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experienced, gifted, landed property (estates, &c.), leisured persons, moneyed, murrained cattle (Shelley), nectared sweets (Symonds), patterned, sainted (compare ' saintly'), salaried members, skilled, spirited, storied urn (Gray), tolled roads, unexampled, unfriended (Goldsmith), unidea-ed, wooded'. There seems to be a decided tendency to accept this formation in practice. Compare also, under t (p. 269), 'cornute', &c. (See also Latham's Johnson's Dictionary, under gifted '.)
When an adjective is linked to the noun, the noun takes on 'ed' with the utmost readiness. 'Hundred-handed', 'longlegged', 'middle-aged', 'old-fashioned', 'thick-headed', and similar cases, occur with extraordinary frequency.
Another form of 'd' is th, t. We need not concern ourselves with concrete derivatives, like 'dart, earth, heath, knight'; nor delay over the adjective use of the participle in the form 't', 'a snapt ring'. The main importance attaches to the abstract nouns, which are formed partly from verbs, partly from adjectives. Birth, death, growth, mirth, ruth, spilth, stealth, tilth, draught, drought, flight, gift, might, sight, thought, weight. Breadth, dearth, depth, height (formerly also ‘heighth', in Milton 'highth'), length, truth, warmth, wealth, width.
En, n, is the ending of the perfect participle of the strong verbs. This participle also is used as an adjective: 'a beaten army', 'Iroken vows’; ‘open, drunken, own', and one or two other regular adjectives were originally participles. Here again we may pass over a number of nouns, inostly concrete, formed in this ending, but very seldom with a felt meaning.
By means of 'en', adjectives are freely formed, for the most part, from nouns of material. aspen,
beechen, birchen, brazen, cedarn, flaxen, golden, hempen, leaden, oaken, silken, twiggen, wheaten, wooden. Compare with these adjectives the substitution of the bare noun- - silk dress'; and also the forms in 'y' (when they exist)-brassy, silky, woody.
Er-n appears in 'eastern, northern, southern, western '.
And along with 'ern’ may be mentioned er-ly: easterly, &c.
In causative verbs, en is an important suffix to adjectives, and occasionally to nouns. Chasten, deepen, broaden, fatten, gladden, shorten, sicken, slacken, sweeten, widen. Hasten, heighten, lengthen, strengthen.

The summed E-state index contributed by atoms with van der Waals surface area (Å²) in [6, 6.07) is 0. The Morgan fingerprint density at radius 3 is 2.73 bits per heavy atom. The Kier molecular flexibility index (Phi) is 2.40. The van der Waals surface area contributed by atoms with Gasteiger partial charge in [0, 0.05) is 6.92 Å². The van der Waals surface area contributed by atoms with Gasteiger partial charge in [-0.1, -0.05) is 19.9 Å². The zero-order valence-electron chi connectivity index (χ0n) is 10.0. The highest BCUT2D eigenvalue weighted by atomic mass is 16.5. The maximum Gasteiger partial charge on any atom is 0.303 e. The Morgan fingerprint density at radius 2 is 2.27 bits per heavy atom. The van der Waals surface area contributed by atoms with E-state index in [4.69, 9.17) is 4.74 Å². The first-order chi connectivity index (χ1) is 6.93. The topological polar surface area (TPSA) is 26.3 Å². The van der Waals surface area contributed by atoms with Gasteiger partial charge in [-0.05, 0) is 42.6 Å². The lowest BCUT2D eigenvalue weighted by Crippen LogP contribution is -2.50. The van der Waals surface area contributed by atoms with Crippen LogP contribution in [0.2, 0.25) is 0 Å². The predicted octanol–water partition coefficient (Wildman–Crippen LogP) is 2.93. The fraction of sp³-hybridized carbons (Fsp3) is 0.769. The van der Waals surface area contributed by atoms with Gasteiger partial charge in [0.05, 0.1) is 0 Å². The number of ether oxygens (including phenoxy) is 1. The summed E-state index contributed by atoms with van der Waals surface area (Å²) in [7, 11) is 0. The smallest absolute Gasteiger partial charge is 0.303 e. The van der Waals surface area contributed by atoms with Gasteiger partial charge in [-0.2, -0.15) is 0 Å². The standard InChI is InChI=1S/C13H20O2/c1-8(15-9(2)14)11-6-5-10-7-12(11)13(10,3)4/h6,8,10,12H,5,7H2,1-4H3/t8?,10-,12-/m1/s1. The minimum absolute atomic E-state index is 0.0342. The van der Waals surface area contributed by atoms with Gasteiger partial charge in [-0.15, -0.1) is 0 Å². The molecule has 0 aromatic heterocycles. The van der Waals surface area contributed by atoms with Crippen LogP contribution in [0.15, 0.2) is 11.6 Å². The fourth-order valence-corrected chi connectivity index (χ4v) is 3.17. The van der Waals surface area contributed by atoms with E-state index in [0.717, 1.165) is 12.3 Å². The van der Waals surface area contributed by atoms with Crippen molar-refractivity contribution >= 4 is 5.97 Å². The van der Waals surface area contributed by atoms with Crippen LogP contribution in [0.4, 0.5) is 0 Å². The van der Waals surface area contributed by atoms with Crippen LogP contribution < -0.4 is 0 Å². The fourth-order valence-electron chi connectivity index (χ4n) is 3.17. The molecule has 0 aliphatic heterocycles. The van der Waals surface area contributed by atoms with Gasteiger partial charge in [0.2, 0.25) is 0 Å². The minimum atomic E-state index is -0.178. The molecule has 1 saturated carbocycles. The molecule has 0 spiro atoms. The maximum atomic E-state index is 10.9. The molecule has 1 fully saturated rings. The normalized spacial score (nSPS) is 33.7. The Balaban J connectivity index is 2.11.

Of the adjectives, nouns, and verbs, forming in 1, el, le, we notice only the verbs. These have a diminutive and frequentative sense: dibble, drizzle, dwindle, fribble, frizzle, giggle, sprinkle; which easily passes over to depreciation: babble, cackle, dabble, dangle, wrangle. (Compare 'r', er', immediately following.)
Of words ending in r, er, we again pass over those where the suffix is no longer more than a dead termination ; &
1 very few adjectives, a few frequentative or intensive verbs, a considerable list of nouns. The living interest attaches mainly to names of personal agents derived from verbs : baker, builder, driver, fisher, leader, lover, player, speaker. A smaller, but increasing, number come from nouns : forester, glover, hatter, hedger, miller, outfitter, waggoner. We cannot in every case assert decisively whether the root is verb or noun: ditcher, gardener. There are also many names of things (some of which are used also for persons), both from verbs and from nouns : bruiser, chopper, cleaver, cooler, cracker, cutter, grinder, layer, (twelve)-pounder, refresher, slaver, steamer, streamer, sucker, weeper. This is one of our most active endings, attaching itself to classical as well as to native roots.
Naturally the Saxon er gets confused with another 'er or ‘ier' from classical sources. Hence-brazier, clotbier, collier, glazier, sawyer. We find also— liar, beggar, sailor (O. E. sailer), &c. But the most noticeable cases are nouns that appear to be formed by adding 'er'to verbs or to other nouns: archer, barber, cellarer, draper, falconer, mariner, officer, palmer, prisoner, treasurer.
Yet these, and many others, are really from a Latin termination, -arius, -erius, modified into French, -aire, ier. Perhaps the formation of names of personal agents from nouns in 'er' received an impulse from the similarity of such examples.
Er and est, the comparative and superlative suffixes, are explained under the Inflection of Adjectives. With these is to be classed the double superlative ending'-most' (O. E. mest) in-hindmost, lowermost, utmost, westmost, &c.
Fold is used freely to form adjectives of number: threefold, sevenfold, sixtyfold, manifold. These are useful in carrying on the multiplicative series-single, double, triple (treble), &c.
Ful is of great account as an adjective suffix, joined to nouns native and classical alike: artful, baleful, careful, dutiful, fruitful, manful, powerful, reproachful, sinful, thankful, useful, wasteful, woeful. We can seldom be sure that it unites with a verb : forgetful, wakeful, (perhaps) fretful.
*Ful' is also joined to nouns to form other nouns expressing a measure or quantity: bellyful, capful, handful, houseful, kettleful, toothful.